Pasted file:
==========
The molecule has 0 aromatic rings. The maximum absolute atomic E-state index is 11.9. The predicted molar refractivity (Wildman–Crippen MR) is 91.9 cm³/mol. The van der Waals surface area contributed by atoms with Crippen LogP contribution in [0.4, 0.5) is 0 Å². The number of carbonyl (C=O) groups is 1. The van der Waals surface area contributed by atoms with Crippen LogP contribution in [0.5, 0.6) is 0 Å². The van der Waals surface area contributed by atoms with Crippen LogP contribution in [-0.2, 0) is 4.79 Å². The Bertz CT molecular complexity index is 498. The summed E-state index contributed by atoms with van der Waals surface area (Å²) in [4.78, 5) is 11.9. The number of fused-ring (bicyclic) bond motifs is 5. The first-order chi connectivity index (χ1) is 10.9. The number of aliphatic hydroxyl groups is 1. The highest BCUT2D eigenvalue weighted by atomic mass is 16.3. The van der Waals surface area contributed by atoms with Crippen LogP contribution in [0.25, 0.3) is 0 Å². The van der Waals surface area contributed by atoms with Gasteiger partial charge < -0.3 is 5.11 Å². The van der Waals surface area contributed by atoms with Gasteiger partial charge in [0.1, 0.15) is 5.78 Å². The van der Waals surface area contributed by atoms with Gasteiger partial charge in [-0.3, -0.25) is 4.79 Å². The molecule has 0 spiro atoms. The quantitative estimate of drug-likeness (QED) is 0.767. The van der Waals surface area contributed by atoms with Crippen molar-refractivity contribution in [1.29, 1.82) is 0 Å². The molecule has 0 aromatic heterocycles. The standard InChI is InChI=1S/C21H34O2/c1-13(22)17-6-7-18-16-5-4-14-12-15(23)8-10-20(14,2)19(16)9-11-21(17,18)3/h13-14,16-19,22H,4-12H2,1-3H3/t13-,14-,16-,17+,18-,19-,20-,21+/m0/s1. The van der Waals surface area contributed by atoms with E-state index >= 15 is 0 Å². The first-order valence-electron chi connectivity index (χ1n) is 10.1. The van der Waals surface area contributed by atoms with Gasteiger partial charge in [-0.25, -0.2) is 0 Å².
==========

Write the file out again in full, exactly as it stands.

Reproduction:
The molecule has 0 aromatic rings. The maximum absolute atomic E-state index is 11.9. The predicted molar refractivity (Wildman–Crippen MR) is 91.9 cm³/mol. The van der Waals surface area contributed by atoms with Crippen LogP contribution in [0.4, 0.5) is 0 Å². The number of carbonyl (C=O) groups is 1. The van der Waals surface area contributed by atoms with Crippen LogP contribution in [0.5, 0.6) is 0 Å². The van der Waals surface area contributed by atoms with Crippen LogP contribution in [-0.2, 0) is 4.79 Å². The Bertz CT molecular complexity index is 498. The summed E-state index contributed by atoms with van der Waals surface area (Å²) in [4.78, 5) is 11.9. The number of fused-ring (bicyclic) bond motifs is 5. The first-order chi connectivity index (χ1) is 10.9. The number of aliphatic hydroxyl groups is 1. The highest BCUT2D eigenvalue weighted by atomic mass is 16.3. The van der Waals surface area contributed by atoms with Crippen LogP contribution in [0.25, 0.3) is 0 Å². The van der Waals surface area contributed by atoms with Gasteiger partial charge < -0.3 is 5.11 Å². The van der Waals surface area contributed by atoms with Gasteiger partial charge in [0.1, 0.15) is 5.78 Å². The van der Waals surface area contributed by atoms with Gasteiger partial charge in [-0.3, -0.25) is 4.79 Å². The molecule has 0 spiro atoms. The quantitative estimate of drug-likeness (QED) is 0.767. The van der Waals surface area contributed by atoms with Crippen molar-refractivity contribution in [1.29, 1.82) is 0 Å². The molecule has 0 aromatic heterocycles. The standard InChI is InChI=1S/C21H34O2/c1-13(22)17-6-7-18-16-5-4-14-12-15(23)8-10-20(14,2)19(16)9-11-21(17,18)3/h13-14,16-19,22H,4-12H2,1-3H3/t13-,14-,16-,17+,18-,19-,20-,21+/m0/s1. The van der Waals surface area contributed by atoms with E-state index >= 15 is 0 Å². The first-order valence-electron chi connectivity index (χ1n) is 10.1. The van der Waals surface area contributed by atoms with Gasteiger partial charge in [-0.25, -0.2) is 0 Å².